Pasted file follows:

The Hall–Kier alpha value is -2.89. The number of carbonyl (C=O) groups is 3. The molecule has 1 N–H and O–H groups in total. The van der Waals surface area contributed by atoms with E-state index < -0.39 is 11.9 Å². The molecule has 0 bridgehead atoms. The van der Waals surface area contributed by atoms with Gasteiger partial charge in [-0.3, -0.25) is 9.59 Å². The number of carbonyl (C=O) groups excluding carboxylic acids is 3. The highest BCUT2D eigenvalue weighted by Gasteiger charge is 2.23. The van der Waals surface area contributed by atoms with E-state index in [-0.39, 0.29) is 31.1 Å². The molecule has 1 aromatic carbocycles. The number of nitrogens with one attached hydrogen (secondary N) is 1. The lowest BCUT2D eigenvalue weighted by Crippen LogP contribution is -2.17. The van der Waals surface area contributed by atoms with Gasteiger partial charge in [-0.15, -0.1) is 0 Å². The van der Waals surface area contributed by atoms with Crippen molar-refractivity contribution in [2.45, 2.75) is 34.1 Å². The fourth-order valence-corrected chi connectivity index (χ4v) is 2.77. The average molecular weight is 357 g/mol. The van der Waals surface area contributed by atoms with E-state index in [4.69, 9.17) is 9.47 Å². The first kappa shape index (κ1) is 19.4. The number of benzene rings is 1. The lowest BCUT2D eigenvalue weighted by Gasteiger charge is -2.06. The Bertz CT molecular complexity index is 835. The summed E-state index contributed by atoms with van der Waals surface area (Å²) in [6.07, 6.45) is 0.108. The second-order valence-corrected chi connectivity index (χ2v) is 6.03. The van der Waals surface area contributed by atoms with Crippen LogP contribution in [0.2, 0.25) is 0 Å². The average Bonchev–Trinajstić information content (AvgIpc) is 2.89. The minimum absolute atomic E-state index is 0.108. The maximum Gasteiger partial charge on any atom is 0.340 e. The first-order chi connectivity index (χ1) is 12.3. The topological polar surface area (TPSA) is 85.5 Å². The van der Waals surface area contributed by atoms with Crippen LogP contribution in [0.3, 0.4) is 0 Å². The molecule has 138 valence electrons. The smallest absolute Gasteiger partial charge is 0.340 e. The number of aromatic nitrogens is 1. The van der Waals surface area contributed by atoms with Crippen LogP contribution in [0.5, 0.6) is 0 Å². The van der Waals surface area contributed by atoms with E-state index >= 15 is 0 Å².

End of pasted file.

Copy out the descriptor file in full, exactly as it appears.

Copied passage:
The Hall–Kier alpha value is -2.89. The number of carbonyl (C=O) groups is 3. The molecule has 1 N–H and O–H groups in total. The van der Waals surface area contributed by atoms with E-state index < -0.39 is 11.9 Å². The molecule has 0 bridgehead atoms. The van der Waals surface area contributed by atoms with Gasteiger partial charge in [-0.3, -0.25) is 9.59 Å². The number of carbonyl (C=O) groups excluding carboxylic acids is 3. The highest BCUT2D eigenvalue weighted by Gasteiger charge is 2.23. The van der Waals surface area contributed by atoms with E-state index in [-0.39, 0.29) is 31.1 Å². The molecule has 1 aromatic carbocycles. The number of nitrogens with one attached hydrogen (secondary N) is 1. The lowest BCUT2D eigenvalue weighted by Crippen LogP contribution is -2.17. The van der Waals surface area contributed by atoms with Gasteiger partial charge in [-0.15, -0.1) is 0 Å². The van der Waals surface area contributed by atoms with Crippen molar-refractivity contribution in [2.45, 2.75) is 34.1 Å². The fourth-order valence-corrected chi connectivity index (χ4v) is 2.77. The average molecular weight is 357 g/mol. The van der Waals surface area contributed by atoms with E-state index in [4.69, 9.17) is 9.47 Å². The first kappa shape index (κ1) is 19.4. The number of benzene rings is 1. The lowest BCUT2D eigenvalue weighted by Gasteiger charge is -2.06. The Bertz CT molecular complexity index is 835. The summed E-state index contributed by atoms with van der Waals surface area (Å²) in [6.07, 6.45) is 0.108. The second-order valence-corrected chi connectivity index (χ2v) is 6.03. The van der Waals surface area contributed by atoms with Crippen LogP contribution in [0.2, 0.25) is 0 Å². The average Bonchev–Trinajstić information content (AvgIpc) is 2.89. The minimum absolute atomic E-state index is 0.108. The maximum Gasteiger partial charge on any atom is 0.340 e. The first-order chi connectivity index (χ1) is 12.3. The topological polar surface area (TPSA) is 85.5 Å². The van der Waals surface area contributed by atoms with Crippen LogP contribution in [0.3, 0.4) is 0 Å². The molecule has 138 valence electrons. The smallest absolute Gasteiger partial charge is 0.340 e. The number of aromatic nitrogens is 1. The van der Waals surface area contributed by atoms with Crippen LogP contribution in [0.5, 0.6) is 0 Å². The van der Waals surface area contributed by atoms with E-state index >= 15 is 0 Å².